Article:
Pro/Cons of Gas-Filled Insulating Glass Units

Low-E Glass,
Insulating Glass Units,
Understanding Performance,
Specifying Glass

Boosting Thermal Efficiency with Gas-Filled Insulating Glass Units

As codes, standards and green building certification programs governing energy use and carbon reduction requirements become stricter and stricter, building owners and architects are actively seeking energy efficient, insulating glass units (IGUs) for their building designs.

Designed to keep buildings warmer in the winter and cooler in the summer, a standard IGU is two lites of glass separated by an air filled space. For enhanced insulating values, low-e coatings and/or three lites of glass can be specified.

To boost performance even further, architects and designers can choose glass systems that incorporate a noble gas between the panes of glass instead of air. Because these gases like argon or krypton are denser than air, there is less heat transfer through the IGU.

When 90% argon gas-fill is used in a low-e IGU instead of air, the window’s insulating value can improve by up to 16% and krypton can increase insulation by up to 27%.

However, krypton filled IGUs are not available on a large enough scale to meet market needs. This is due to the scarcity of the gas itself which is reflected in its pricing – as much as 40 times the cost of argon gas. For these reasons, krypton is not a practical option.

With argon and krypton, partial pressure differentials between the air outside and the gas inside the glass panes cause the gas to escape out of the IGU over time. However, this occurs at a low rate. Furthermore, the rate of loss slows as argon escapes due to reducing partial pressure difference, thereby making the impact on performance essentially negligible for the service life of most IGUs.

Running the Numbers

To ensure these gas-filled units are fabricated correctly, IGUs should be third-party certified and tested per ASTM E2188/E2190 Standard Specification for Insulating Glass Unit Performance and Evaluation. This test measures the amount of argon gas fill before and after the equivalent of 10 years of weathering. To pass the test, units are permitted to lose up to 10% of their gas for an average of 1% per year.

However, it is important to point out that the test specimen size is quite small at 14 inches by 20 inches, whereas the average gas-filled IGU installed in a commercial building is much larger – 60 inches wide by 100 inches tall.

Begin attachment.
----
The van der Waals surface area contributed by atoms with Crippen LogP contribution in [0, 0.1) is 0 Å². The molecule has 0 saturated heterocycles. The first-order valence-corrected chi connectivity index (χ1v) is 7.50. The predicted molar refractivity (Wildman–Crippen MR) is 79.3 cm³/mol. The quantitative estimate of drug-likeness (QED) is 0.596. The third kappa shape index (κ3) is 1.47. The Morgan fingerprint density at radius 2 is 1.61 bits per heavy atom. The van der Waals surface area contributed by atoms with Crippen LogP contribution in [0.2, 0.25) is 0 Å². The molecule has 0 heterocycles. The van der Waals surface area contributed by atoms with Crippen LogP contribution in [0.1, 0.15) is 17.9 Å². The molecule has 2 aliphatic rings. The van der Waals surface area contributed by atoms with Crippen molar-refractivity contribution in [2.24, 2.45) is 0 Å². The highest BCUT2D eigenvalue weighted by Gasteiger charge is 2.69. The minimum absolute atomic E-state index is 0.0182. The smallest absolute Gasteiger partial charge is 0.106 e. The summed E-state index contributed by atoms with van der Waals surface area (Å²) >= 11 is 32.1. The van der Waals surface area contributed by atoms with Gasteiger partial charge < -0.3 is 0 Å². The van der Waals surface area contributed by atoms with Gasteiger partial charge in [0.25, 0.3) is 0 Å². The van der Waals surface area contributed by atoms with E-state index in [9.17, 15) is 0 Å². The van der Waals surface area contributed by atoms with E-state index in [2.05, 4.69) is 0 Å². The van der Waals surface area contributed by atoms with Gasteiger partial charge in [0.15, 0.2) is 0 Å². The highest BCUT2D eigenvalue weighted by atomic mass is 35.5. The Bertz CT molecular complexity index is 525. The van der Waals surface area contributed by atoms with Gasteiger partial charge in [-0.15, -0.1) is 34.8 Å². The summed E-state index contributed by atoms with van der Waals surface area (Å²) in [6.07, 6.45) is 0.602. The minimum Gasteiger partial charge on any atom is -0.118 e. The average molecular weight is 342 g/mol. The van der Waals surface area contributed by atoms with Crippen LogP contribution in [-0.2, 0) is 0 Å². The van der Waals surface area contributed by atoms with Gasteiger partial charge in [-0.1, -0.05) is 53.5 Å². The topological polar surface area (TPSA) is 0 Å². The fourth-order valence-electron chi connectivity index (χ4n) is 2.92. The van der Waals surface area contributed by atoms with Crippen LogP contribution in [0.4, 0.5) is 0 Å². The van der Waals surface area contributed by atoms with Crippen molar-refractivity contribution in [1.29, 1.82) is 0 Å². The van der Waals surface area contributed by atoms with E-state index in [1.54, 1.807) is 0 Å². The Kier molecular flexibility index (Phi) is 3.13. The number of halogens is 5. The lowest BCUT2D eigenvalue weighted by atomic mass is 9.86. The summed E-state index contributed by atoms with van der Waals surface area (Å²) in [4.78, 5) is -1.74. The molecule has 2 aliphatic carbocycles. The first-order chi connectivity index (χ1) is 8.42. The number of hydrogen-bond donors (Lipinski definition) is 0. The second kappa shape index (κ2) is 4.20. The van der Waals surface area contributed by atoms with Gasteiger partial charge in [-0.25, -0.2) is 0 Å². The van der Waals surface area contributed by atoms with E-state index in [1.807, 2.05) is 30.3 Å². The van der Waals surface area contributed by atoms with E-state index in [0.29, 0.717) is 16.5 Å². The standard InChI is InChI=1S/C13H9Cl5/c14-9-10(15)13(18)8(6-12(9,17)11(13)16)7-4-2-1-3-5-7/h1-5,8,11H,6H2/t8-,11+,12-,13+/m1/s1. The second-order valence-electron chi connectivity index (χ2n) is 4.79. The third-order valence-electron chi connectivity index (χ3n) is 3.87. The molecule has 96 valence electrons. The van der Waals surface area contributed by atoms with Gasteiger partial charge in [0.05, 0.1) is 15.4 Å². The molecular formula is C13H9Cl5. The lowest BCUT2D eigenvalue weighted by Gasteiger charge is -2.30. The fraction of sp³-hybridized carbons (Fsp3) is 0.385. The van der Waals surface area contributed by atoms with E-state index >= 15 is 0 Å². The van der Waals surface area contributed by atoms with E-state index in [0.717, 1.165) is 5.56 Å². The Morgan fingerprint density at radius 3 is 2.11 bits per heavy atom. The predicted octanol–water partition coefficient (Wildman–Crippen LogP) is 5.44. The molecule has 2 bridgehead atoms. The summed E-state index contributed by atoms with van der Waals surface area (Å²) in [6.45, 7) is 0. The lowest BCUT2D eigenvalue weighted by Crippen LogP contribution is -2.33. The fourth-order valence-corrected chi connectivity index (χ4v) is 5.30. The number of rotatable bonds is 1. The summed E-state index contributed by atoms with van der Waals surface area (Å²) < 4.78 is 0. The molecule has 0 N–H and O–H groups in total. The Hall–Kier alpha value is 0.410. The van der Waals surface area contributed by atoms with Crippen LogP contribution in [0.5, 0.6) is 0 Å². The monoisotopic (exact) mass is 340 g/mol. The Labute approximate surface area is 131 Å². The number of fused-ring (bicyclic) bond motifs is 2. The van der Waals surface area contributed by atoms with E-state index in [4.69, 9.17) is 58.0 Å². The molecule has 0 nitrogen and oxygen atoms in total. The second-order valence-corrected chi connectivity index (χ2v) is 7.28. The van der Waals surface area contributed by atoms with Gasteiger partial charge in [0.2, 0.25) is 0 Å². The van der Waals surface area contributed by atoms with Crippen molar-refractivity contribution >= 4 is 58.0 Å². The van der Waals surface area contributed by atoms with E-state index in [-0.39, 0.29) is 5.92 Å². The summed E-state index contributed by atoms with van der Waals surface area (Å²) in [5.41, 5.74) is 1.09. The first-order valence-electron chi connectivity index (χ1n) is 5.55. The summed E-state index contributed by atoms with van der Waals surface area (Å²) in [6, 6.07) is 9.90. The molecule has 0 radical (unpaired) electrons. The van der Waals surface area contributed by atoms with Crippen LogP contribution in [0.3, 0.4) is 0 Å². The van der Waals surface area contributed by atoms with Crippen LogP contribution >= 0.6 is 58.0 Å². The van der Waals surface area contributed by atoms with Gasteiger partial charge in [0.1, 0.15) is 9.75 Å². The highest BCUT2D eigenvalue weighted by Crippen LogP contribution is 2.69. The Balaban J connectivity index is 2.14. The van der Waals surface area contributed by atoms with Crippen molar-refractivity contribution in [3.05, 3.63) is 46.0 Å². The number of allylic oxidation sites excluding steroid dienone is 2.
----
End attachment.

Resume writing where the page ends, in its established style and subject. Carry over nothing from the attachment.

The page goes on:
In running the computation per Dalton’s law of partial pressures, the actual gas loss rate per year for a dual IGU with a 100% metal spacer, ½ inch-wide argon space and 0.015-inch thick by 0.140-inch wide polyisobutylene (PIB) primary seal comes out to be significantly less than 1%.

This pressure differential in the unit vs. the atmosphere is based on an IGU with 90% argon, 7.8% nitrogen and 2.1% oxygen vs. the outside air with 78% nitrogen, 21% oxygen and 1% argon. The calculation also assumes infinite moisture vapor permeability of the IGU secondary seal with no PIB primary seal deformation.

Taking an argon-filled IGU and tabulating the calculation for gas loss given a PIB moisture vapor transmission rate of 89 cc∙mm/m2∙day∙atm at 86°F, the gas loss per year for a 14 inch by 20 inch unit is 0.52%, which is well below the accepted rate of 1% and is in line with typical ASTM E2188/E2190 test results. However, when computation is made for a 100 inch by 60-inch unit, the loss rate is much lower at 0.11% per year or approximately one fifth of the rate of the smaller unit.

It should be noted that high quality workmanship is required to produce IGUs with low argon gas loss rates. Characteristics of high-quality workmanship include, but are not limited to:

  • Selecting the proper quantity of sealant.
  • Sealant pressed out to the proper width and thickness around the entire perimeter including the corners.
  • Continuous sealants, with no gaps, around perimeter of IGU.
  • Fully sealed corners and corner keys and splice joints.
  • Good adhesion of sealants to the glass and spacer.
  • Proper quantity of active desiccant.
  • No dirt or debris in the sealant line or in the airspace.
  • Clean, undamaged glass and properly edge deleted if the unit is low-e coated.

To help ensure that these high quality standards are met, Vitro Certified® Network Fabricators must go through regular and rigorous audits, including compliance with the ASTM E2188/E2190 testing protocol. That said, the fabricator is ultimately responsible for the quality of their finished IGU products.

Quality Assurance

In sum, properly fabricated units register an almost negligible annual loss of argon. Consequently, specifiers can be confident in the long-term insulating performance of argon-filled IGUs armed with a more detailed understanding of these minimal gas loss calculations coupled with rigorous quality control standards.

This is particularly important as codes and standards like the International Energy Conservation Code (IECC) and American Society of Heating, Refrigerating and Air-Conditioning Engineers (ASHRAE) 90.1, are requiring stricter insulation values.

For more information or other glass questions, please contact Vitro or call 1.855.VTRO.GLS (1.855.887.6457).


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